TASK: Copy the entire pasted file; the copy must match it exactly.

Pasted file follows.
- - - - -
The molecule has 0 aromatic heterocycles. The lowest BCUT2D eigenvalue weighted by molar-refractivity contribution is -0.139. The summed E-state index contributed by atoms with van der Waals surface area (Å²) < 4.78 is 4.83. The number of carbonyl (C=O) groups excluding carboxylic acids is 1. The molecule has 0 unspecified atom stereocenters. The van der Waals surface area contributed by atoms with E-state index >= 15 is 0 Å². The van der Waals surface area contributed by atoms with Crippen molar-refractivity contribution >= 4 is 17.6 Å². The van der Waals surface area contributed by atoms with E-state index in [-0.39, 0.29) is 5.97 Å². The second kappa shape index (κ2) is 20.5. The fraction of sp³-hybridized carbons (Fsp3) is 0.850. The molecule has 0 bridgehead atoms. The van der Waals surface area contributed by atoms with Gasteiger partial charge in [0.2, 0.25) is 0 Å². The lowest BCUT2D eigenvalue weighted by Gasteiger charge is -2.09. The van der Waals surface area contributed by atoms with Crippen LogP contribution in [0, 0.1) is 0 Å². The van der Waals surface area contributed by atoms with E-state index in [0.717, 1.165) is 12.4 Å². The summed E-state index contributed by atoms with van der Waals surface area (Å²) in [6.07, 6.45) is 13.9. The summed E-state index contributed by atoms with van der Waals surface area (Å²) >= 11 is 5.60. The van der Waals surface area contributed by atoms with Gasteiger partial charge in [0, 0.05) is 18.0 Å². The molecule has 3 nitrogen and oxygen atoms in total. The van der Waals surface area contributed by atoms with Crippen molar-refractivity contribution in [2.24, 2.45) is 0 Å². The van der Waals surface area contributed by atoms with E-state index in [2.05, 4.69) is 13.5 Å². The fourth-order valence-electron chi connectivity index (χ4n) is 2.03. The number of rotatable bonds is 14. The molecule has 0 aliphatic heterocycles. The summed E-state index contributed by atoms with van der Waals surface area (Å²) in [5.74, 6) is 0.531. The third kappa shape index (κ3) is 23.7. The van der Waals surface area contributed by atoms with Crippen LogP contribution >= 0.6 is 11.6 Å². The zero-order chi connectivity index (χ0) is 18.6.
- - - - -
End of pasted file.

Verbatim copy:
The molecule has 0 aromatic heterocycles. The lowest BCUT2D eigenvalue weighted by molar-refractivity contribution is -0.139. The summed E-state index contributed by atoms with van der Waals surface area (Å²) < 4.78 is 4.83. The number of carbonyl (C=O) groups excluding carboxylic acids is 1. The molecule has 0 unspecified atom stereocenters. The van der Waals surface area contributed by atoms with E-state index >= 15 is 0 Å². The van der Waals surface area contributed by atoms with Crippen molar-refractivity contribution >= 4 is 17.6 Å². The van der Waals surface area contributed by atoms with E-state index in [-0.39, 0.29) is 5.97 Å². The second kappa shape index (κ2) is 20.5. The fraction of sp³-hybridized carbons (Fsp3) is 0.850. The molecule has 0 bridgehead atoms. The van der Waals surface area contributed by atoms with Gasteiger partial charge in [0.2, 0.25) is 0 Å². The lowest BCUT2D eigenvalue weighted by Gasteiger charge is -2.09. The van der Waals surface area contributed by atoms with Crippen LogP contribution in [0, 0.1) is 0 Å². The van der Waals surface area contributed by atoms with E-state index in [0.717, 1.165) is 12.4 Å². The summed E-state index contributed by atoms with van der Waals surface area (Å²) in [6.07, 6.45) is 13.9. The summed E-state index contributed by atoms with van der Waals surface area (Å²) >= 11 is 5.60. The van der Waals surface area contributed by atoms with Gasteiger partial charge in [0, 0.05) is 18.0 Å². The molecule has 3 nitrogen and oxygen atoms in total. The van der Waals surface area contributed by atoms with Crippen molar-refractivity contribution in [2.24, 2.45) is 0 Å². The van der Waals surface area contributed by atoms with E-state index in [2.05, 4.69) is 13.5 Å². The fourth-order valence-electron chi connectivity index (χ4n) is 2.03. The number of rotatable bonds is 14. The molecule has 0 aliphatic heterocycles. The summed E-state index contributed by atoms with van der Waals surface area (Å²) in [5.74, 6) is 0.531. The third kappa shape index (κ3) is 23.7. The van der Waals surface area contributed by atoms with Crippen LogP contribution >= 0.6 is 11.6 Å². The zero-order chi connectivity index (χ0) is 18.6.